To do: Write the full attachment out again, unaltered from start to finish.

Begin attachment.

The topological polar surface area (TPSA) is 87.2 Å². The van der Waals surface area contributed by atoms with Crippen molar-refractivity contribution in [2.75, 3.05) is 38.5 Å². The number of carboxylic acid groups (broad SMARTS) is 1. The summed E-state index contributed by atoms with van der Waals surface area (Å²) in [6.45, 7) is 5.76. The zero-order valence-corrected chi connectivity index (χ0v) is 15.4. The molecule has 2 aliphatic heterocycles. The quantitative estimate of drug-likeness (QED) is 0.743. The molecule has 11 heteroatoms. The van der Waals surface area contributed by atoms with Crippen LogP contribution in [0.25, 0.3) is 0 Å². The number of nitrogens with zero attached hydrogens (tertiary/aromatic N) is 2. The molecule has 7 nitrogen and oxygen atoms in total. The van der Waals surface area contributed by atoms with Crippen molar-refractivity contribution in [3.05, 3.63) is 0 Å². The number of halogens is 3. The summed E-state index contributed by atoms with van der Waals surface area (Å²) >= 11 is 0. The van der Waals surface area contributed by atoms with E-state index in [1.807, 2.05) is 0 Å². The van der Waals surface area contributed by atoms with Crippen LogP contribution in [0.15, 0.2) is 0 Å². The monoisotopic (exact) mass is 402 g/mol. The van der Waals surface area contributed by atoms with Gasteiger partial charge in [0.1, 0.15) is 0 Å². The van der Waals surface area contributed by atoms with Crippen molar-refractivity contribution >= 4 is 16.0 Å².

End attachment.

The topological polar surface area (TPSA) is 87.2 Å². The van der Waals surface area contributed by atoms with Crippen molar-refractivity contribution in [2.75, 3.05) is 38.5 Å². The number of carboxylic acid groups (broad SMARTS) is 1. The summed E-state index contributed by atoms with van der Waals surface area (Å²) in [6.45, 7) is 5.76. The zero-order valence-corrected chi connectivity index (χ0v) is 15.4. The molecule has 2 aliphatic heterocycles. The quantitative estimate of drug-likeness (QED) is 0.743. The molecule has 11 heteroatoms. The van der Waals surface area contributed by atoms with Crippen LogP contribution in [0.25, 0.3) is 0 Å². The number of nitrogens with zero attached hydrogens (tertiary/aromatic N) is 2. The molecule has 7 nitrogen and oxygen atoms in total. The van der Waals surface area contributed by atoms with Crippen molar-refractivity contribution in [3.05, 3.63) is 0 Å². The number of halogens is 3. The summed E-state index contributed by atoms with van der Waals surface area (Å²) >= 11 is 0. The van der Waals surface area contributed by atoms with E-state index in [1.807, 2.05) is 0 Å². The van der Waals surface area contributed by atoms with Crippen LogP contribution in [0.15, 0.2) is 0 Å². The monoisotopic (exact) mass is 402 g/mol. The van der Waals surface area contributed by atoms with Gasteiger partial charge in [0.1, 0.15) is 0 Å². The van der Waals surface area contributed by atoms with Crippen molar-refractivity contribution >= 4 is 16.0 Å².